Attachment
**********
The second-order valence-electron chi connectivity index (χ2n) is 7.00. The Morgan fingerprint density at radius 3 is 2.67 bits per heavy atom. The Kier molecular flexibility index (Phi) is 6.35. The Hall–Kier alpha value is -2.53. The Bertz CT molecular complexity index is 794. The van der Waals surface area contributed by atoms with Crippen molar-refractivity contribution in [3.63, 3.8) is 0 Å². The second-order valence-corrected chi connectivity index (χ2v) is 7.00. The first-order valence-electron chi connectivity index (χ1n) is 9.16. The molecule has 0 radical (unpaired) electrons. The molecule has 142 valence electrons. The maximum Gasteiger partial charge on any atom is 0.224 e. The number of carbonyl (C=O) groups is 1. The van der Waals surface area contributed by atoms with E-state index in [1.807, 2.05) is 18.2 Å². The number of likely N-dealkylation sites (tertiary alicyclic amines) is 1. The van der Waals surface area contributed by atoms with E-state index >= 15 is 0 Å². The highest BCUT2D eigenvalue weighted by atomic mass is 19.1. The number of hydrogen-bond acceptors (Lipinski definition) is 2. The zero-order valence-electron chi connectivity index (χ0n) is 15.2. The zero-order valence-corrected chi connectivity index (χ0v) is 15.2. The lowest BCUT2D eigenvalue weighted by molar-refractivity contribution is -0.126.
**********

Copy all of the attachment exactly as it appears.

The second-order valence-electron chi connectivity index (χ2n) is 7.00. The Morgan fingerprint density at radius 3 is 2.67 bits per heavy atom. The Kier molecular flexibility index (Phi) is 6.35. The Hall–Kier alpha value is -2.53. The Bertz CT molecular complexity index is 794. The van der Waals surface area contributed by atoms with Crippen molar-refractivity contribution in [3.63, 3.8) is 0 Å². The second-order valence-corrected chi connectivity index (χ2v) is 7.00. The first-order valence-electron chi connectivity index (χ1n) is 9.16. The molecule has 0 radical (unpaired) electrons. The molecule has 142 valence electrons. The maximum Gasteiger partial charge on any atom is 0.224 e. The number of carbonyl (C=O) groups is 1. The van der Waals surface area contributed by atoms with E-state index in [1.807, 2.05) is 18.2 Å². The number of likely N-dealkylation sites (tertiary alicyclic amines) is 1. The van der Waals surface area contributed by atoms with E-state index >= 15 is 0 Å². The highest BCUT2D eigenvalue weighted by atomic mass is 19.1. The number of hydrogen-bond acceptors (Lipinski definition) is 2. The zero-order valence-electron chi connectivity index (χ0n) is 15.2. The zero-order valence-corrected chi connectivity index (χ0v) is 15.2. The lowest BCUT2D eigenvalue weighted by molar-refractivity contribution is -0.126.